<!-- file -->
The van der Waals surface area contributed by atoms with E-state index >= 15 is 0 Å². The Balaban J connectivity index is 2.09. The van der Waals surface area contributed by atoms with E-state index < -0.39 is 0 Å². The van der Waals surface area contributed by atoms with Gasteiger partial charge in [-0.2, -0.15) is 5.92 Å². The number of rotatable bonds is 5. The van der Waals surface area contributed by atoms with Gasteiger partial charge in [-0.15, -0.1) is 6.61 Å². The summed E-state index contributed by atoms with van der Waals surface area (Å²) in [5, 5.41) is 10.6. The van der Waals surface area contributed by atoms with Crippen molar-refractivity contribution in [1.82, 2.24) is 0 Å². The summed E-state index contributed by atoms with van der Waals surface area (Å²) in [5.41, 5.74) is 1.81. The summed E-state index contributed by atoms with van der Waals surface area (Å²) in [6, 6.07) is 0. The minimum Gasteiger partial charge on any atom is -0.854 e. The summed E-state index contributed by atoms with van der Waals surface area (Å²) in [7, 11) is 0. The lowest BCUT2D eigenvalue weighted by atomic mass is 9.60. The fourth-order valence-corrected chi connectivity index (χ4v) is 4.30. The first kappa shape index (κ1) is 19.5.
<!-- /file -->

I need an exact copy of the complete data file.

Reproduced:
The van der Waals surface area contributed by atoms with E-state index >= 15 is 0 Å². The Balaban J connectivity index is 2.09. The van der Waals surface area contributed by atoms with E-state index < -0.39 is 0 Å². The van der Waals surface area contributed by atoms with Gasteiger partial charge in [-0.2, -0.15) is 5.92 Å². The number of rotatable bonds is 5. The van der Waals surface area contributed by atoms with Gasteiger partial charge in [-0.15, -0.1) is 6.61 Å². The summed E-state index contributed by atoms with van der Waals surface area (Å²) in [5, 5.41) is 10.6. The van der Waals surface area contributed by atoms with Crippen molar-refractivity contribution in [1.82, 2.24) is 0 Å². The summed E-state index contributed by atoms with van der Waals surface area (Å²) in [5.41, 5.74) is 1.81. The summed E-state index contributed by atoms with van der Waals surface area (Å²) in [6, 6.07) is 0. The minimum Gasteiger partial charge on any atom is -0.854 e. The summed E-state index contributed by atoms with van der Waals surface area (Å²) in [7, 11) is 0. The lowest BCUT2D eigenvalue weighted by atomic mass is 9.60. The fourth-order valence-corrected chi connectivity index (χ4v) is 4.30. The first kappa shape index (κ1) is 19.5.